When employers ask you open ended questions do not “puke up information” about yourself. Stick to the information you feel is important to share without reiterating your entire resume yet again to the employer. The employer is interested in an in-depth conversation about your accomplishments. Pick three bullets form your resume to broaden upon for an interview.
When the interviewer asks the inevitable question, “tell me about yourself” be prepared! Instead of reciting your resume ask the interviewer, “Would you like to know about my internships, work ethic or writing experience?” This will reduce your nervousness during the interview since you will already have these topics planned.
Remember that this interview is not about you, it’s about them. Expand upon experiences you have had that relate with the company. Your experience is your big selling point, not your education.
While in the “hot seat” during an interview always be prepared to dazzle. Show the company why they should hire you. “It’s all about what the company is going to get when they hire you,” said Dvorak.
Another question that is almost certain to be heard in every interview is, “what is your weakness.” Always prepare this question before your interview. When you have detected your weakness, know what the opposite of your weakness is. For instance, say your weakness is procrastination, the opposite is that you can work under pressure effectively. Learn to turn your weakness into a positive attribute that you hold. In an interview, NEVER say that you do not hold a weakness, everyone has some weakness.
Always have questions prepared for your interviewer. These questions can consist of topics you have not talked about in the interview. Have these questions reflect your research you conducted on the company.
In just only 20 seconds employers make a decision on a good and bad pile of employers. Find ways to make your resume to stand out compared to others and when you are given the opportunity to conduct an interview, find your confidence and expand upon your experience. Dazzle those employers!
By: Isabel Illig
Now that PRSAA National Conference is over, we can begin to look back on what we learned. One session at the conference was called Code for Communication with guest speaker Brandi Boatner, the social and influencer communications lead at IBM.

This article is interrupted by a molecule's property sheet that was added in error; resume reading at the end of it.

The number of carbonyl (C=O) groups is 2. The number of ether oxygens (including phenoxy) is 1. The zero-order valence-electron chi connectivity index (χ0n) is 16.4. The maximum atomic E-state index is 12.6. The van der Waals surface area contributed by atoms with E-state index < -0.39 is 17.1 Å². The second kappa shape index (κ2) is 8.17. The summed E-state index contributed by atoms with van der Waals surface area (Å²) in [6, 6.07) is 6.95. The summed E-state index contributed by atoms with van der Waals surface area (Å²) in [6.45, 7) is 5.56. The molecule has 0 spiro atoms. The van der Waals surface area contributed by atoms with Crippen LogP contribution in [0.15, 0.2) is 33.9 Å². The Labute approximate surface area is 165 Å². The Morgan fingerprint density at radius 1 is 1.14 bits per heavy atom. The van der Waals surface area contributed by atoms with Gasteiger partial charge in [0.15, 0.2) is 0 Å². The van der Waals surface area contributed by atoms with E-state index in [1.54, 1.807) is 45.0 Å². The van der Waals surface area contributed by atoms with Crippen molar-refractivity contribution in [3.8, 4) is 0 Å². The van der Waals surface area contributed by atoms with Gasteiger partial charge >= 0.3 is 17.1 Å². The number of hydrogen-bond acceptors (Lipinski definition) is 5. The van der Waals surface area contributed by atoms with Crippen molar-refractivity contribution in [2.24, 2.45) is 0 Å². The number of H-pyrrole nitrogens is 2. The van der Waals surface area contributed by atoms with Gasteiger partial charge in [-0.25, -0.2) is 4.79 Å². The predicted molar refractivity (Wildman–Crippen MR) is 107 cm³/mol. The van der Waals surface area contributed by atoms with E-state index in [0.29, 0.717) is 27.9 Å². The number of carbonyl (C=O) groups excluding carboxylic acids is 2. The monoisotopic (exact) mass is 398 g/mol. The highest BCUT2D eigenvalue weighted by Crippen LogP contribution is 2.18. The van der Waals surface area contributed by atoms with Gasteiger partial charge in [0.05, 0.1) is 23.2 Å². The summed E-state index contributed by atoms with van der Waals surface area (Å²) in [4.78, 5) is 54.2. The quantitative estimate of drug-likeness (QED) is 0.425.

A saying from scientist E.O. Wilson quoted at the beginning of the session really stood out to me, "We are drowning in information, while starving for wisdom."
Boatner said how we reach people when there are so many different ways to do it is our current challenge in the communications world. We need to mix analytics and algorithms with what we do best and create some sort of clear-cut ROI to bring PR to the next level.
She went on to tell the audience that there are 15 skills all public relation professionals need:
1.Social media listening
10.Digital Media Relations
Having just five of these skills will get you a good job in the industry, according to Boatner; list them on your resume!
Key takeaways from this session were:
1.Focus on public relations AND technological innovation. Observe how communications affects STEM and why.
2.Work to make PRTech prevalent such as MarTech and FinTech
4.Professionals need to understand the 3 A's - analytics or data storytelling, architecture and algorithms of PRTech. The three A’s affect your most important A of all - your AUDIENCE.
5.We need to find new ways to aggregate information, minimize clicks, and make content consumption easier and more enjoyable.
Boatner leaves us with this quote, "We must lead the charge and disrupt our own medium of delivery!"
By: Sophia Iannelli
Entering the workforce after graduating is such an exciting time, but can also be super intimidating. At the “Kick-Start Your Career: Tips from New Professionals” panel at the PRSSA 2018 National Conference, recent graduates, Gemrick Curtom, Robyn Rudish-Laning, Hannah Porterfield, and Mia Simon, shared their thoughts on what it is like to join the PR industry post-graduation.
Here are just a few tips these new professionals discussed during the panel.
Don’t underestimate LinkedIn and other social media platforms. In today’s world, social media is where a lot of connections are made and really valuable networking can happen. Rudish-Laning explained that you can make really helpful connections through LinkedIn and other platforms that can help you land that first job; you just can’t underestimate the power of social media.
You need to ask for what you want. Simon shared that just because you are new to the industry doesn’t mean you have to let people walk over you. You can still ask leadership for what you want and what you think you deserve. You will be noticed if you exude confidence and make it clear what you want from the beginning.
Don’t forget about your peers. So many people focus on impressing long-time professionals while trying to land a job or get a promotion that they forget how important their peers are. The people that are at your level will be with you at the top someday, and keeping those connections strong and growing will only benefit you and your team in the future.
Never overpromise things to a client. Once you have your first client it makes sense to want to impress them and show them everything you’ve learned throughout your college career. But, you never want to overpromise something to a client that you may not be able to achieve. “You want to set realistic goals and manage the client’s expectations,” Curtom said.
There are so many other things to learn as a new professional that aren’t on this list and a great way to gain that knowledge is through the New Professionals Section of PRSA. Once you graduate you are able to join this group of professionals who are new to the industry with less than five years of experience. You can find out more about the New Professionals Section here.